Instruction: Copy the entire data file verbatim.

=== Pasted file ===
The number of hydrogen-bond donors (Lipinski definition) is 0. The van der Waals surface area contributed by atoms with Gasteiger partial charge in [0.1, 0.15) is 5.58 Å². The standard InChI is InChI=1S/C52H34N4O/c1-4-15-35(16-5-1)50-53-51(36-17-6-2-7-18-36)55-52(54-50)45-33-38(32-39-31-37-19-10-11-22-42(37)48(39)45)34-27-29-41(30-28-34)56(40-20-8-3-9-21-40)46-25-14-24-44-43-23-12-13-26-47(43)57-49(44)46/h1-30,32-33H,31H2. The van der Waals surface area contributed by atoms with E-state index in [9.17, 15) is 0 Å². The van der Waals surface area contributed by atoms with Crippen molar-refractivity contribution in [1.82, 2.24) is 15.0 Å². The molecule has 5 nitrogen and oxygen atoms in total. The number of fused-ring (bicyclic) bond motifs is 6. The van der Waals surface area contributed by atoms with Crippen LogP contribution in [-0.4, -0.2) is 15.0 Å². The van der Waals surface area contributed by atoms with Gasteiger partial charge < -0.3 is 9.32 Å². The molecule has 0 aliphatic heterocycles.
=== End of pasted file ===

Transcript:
The number of hydrogen-bond donors (Lipinski definition) is 0. The van der Waals surface area contributed by atoms with Gasteiger partial charge in [0.1, 0.15) is 5.58 Å². The standard InChI is InChI=1S/C52H34N4O/c1-4-15-35(16-5-1)50-53-51(36-17-6-2-7-18-36)55-52(54-50)45-33-38(32-39-31-37-19-10-11-22-42(37)48(39)45)34-27-29-41(30-28-34)56(40-20-8-3-9-21-40)46-25-14-24-44-43-23-12-13-26-47(43)57-49(44)46/h1-30,32-33H,31H2. The van der Waals surface area contributed by atoms with E-state index in [9.17, 15) is 0 Å². The van der Waals surface area contributed by atoms with Crippen molar-refractivity contribution in [1.82, 2.24) is 15.0 Å². The molecule has 5 nitrogen and oxygen atoms in total. The number of fused-ring (bicyclic) bond motifs is 6. The van der Waals surface area contributed by atoms with Crippen LogP contribution in [-0.4, -0.2) is 15.0 Å². The van der Waals surface area contributed by atoms with Gasteiger partial charge < -0.3 is 9.32 Å². The molecule has 0 aliphatic heterocycles.